Harlingen Alumni Mechatronics Technology

(HARLINGEN, Texas) – The word mechatronics comes from two words: mechanical and electronics, creating a powerful combination of skill and detail for workers.

The career field of mechatronics combines computer-controlled systems, electrical systems, instrumentation and robotics. Texas State Technical College’s Mechatronics Technology program in Harlingen requires students to have an ability to do hands-on work, be critical thinkers, and understand measurements and programming.

The program is ordering two additional robots and smart sensors, and it is in the itemizing stage of purchasing a conveyor belt system to simulate small manufacturing.

“Industry is adding ‘smart’ to their equipment in the form of communication between equipment and computers, the accessibility of data through your phone or a console that is across the state or nation being able to control equipment remotely,” said Roland Leija, a TSTC Mechatronics Technology instructor. “We are bringing networking and communication and protocols to the mix.”

Students preparing to graduate take advantage of resume writing and interview skills assistance from TSTC’s Career Services office.

“We have employers coming to us two or three times a month looking for different positions,” Leija said. “That is a good problem to have.”

Juan Partida is a graduate of TSTC’s Mechatronics Technology program and works at Applied Materials Inc. in Austin, where he is an engineering technician. His work has enabled him to travel to Australia, Germany, Italy and Singapore for equipment troubleshooting and training.

“We work with the machines that build the chips for cell phones, and we test them and sell them to customers like Samsung and Dell,” Partida said.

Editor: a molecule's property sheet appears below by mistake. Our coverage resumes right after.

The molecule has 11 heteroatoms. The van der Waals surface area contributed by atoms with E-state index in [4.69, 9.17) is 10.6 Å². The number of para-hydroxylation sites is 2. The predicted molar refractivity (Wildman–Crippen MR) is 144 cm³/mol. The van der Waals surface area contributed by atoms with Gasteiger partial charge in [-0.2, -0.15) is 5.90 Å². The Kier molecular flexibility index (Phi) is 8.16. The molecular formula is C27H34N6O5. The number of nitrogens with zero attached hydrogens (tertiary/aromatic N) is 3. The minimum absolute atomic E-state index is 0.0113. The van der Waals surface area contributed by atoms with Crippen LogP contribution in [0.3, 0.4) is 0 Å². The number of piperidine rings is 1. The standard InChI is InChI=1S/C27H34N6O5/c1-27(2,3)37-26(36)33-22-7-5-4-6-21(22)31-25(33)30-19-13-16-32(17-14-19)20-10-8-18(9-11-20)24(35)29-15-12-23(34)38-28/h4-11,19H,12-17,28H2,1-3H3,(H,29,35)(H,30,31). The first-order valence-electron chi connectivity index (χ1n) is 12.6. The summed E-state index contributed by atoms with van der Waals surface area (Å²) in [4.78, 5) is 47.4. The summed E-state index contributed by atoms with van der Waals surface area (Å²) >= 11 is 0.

Partida grew up in Weslaco and graduated from La Feria High School. He had plans to attend a four-year university to study engineering but instead decided to attend TSTC.

“I am the type where I like to do stuff hands-on, so what got me interested (in Mechatronics Technology) was the robots,” he said. “I wanted to do just regular engineering, but I found out I would be doing math. I am pretty good with math, but I don’t want to do math all the time.”

Partida said Mechatronics Technology is a great field to pursue because of the rise of electric vehicles and robotics. He said this opens up opportunities for more electrical, maintenance, technician and programming jobs for graduates.

According to the U.S. Department of Labor’s CareerOneStop website, electrical and electronic engineering technologists and technicians in Texas make an average yearly salary of more than $69,000. Jobs are centered in the Austin, Dallas-Fort Worth, Houston and San Antonio areas. The agency has projected a need for more than 13,000 workers in Texas by 2028.

TSTC offers Mechatronics Technology on its Harlingen campus, where students can earn an associate degree or an Electromechanical Automation occupational skills award.

Registration continues for the fall semester, and scholarships are available. For more information, go to tstc.edu. 


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